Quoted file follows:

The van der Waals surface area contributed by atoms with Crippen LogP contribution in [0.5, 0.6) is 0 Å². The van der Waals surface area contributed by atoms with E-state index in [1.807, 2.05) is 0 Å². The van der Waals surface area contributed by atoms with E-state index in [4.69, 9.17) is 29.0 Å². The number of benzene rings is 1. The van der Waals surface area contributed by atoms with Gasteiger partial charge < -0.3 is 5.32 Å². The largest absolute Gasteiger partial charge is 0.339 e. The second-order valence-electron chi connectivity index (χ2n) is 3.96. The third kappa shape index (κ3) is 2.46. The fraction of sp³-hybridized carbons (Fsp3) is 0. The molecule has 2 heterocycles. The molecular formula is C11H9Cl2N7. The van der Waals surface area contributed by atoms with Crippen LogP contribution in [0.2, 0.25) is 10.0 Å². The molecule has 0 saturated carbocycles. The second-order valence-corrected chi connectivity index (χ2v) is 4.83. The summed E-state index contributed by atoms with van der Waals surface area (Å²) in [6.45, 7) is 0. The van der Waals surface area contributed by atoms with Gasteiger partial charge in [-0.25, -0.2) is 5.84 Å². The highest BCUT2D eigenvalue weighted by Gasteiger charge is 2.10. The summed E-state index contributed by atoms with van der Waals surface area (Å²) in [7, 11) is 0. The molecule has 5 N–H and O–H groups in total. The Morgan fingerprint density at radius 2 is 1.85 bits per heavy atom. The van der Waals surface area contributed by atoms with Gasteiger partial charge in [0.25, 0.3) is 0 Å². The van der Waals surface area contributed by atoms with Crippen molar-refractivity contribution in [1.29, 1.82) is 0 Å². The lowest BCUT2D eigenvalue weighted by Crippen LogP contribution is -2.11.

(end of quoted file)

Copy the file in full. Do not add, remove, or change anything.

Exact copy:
The van der Waals surface area contributed by atoms with Crippen LogP contribution in [0.5, 0.6) is 0 Å². The van der Waals surface area contributed by atoms with E-state index in [1.807, 2.05) is 0 Å². The van der Waals surface area contributed by atoms with E-state index in [4.69, 9.17) is 29.0 Å². The number of benzene rings is 1. The van der Waals surface area contributed by atoms with Gasteiger partial charge < -0.3 is 5.32 Å². The largest absolute Gasteiger partial charge is 0.339 e. The second-order valence-electron chi connectivity index (χ2n) is 3.96. The third kappa shape index (κ3) is 2.46. The fraction of sp³-hybridized carbons (Fsp3) is 0. The molecule has 2 heterocycles. The molecular formula is C11H9Cl2N7. The van der Waals surface area contributed by atoms with Crippen LogP contribution in [0.2, 0.25) is 10.0 Å². The molecule has 0 saturated carbocycles. The second-order valence-corrected chi connectivity index (χ2v) is 4.83. The summed E-state index contributed by atoms with van der Waals surface area (Å²) in [6.45, 7) is 0. The van der Waals surface area contributed by atoms with Gasteiger partial charge in [-0.25, -0.2) is 5.84 Å². The highest BCUT2D eigenvalue weighted by Gasteiger charge is 2.10. The summed E-state index contributed by atoms with van der Waals surface area (Å²) in [7, 11) is 0. The molecule has 5 N–H and O–H groups in total. The Morgan fingerprint density at radius 2 is 1.85 bits per heavy atom. The van der Waals surface area contributed by atoms with Gasteiger partial charge in [0.25, 0.3) is 0 Å². The van der Waals surface area contributed by atoms with Crippen molar-refractivity contribution in [1.29, 1.82) is 0 Å². The lowest BCUT2D eigenvalue weighted by Crippen LogP contribution is -2.11.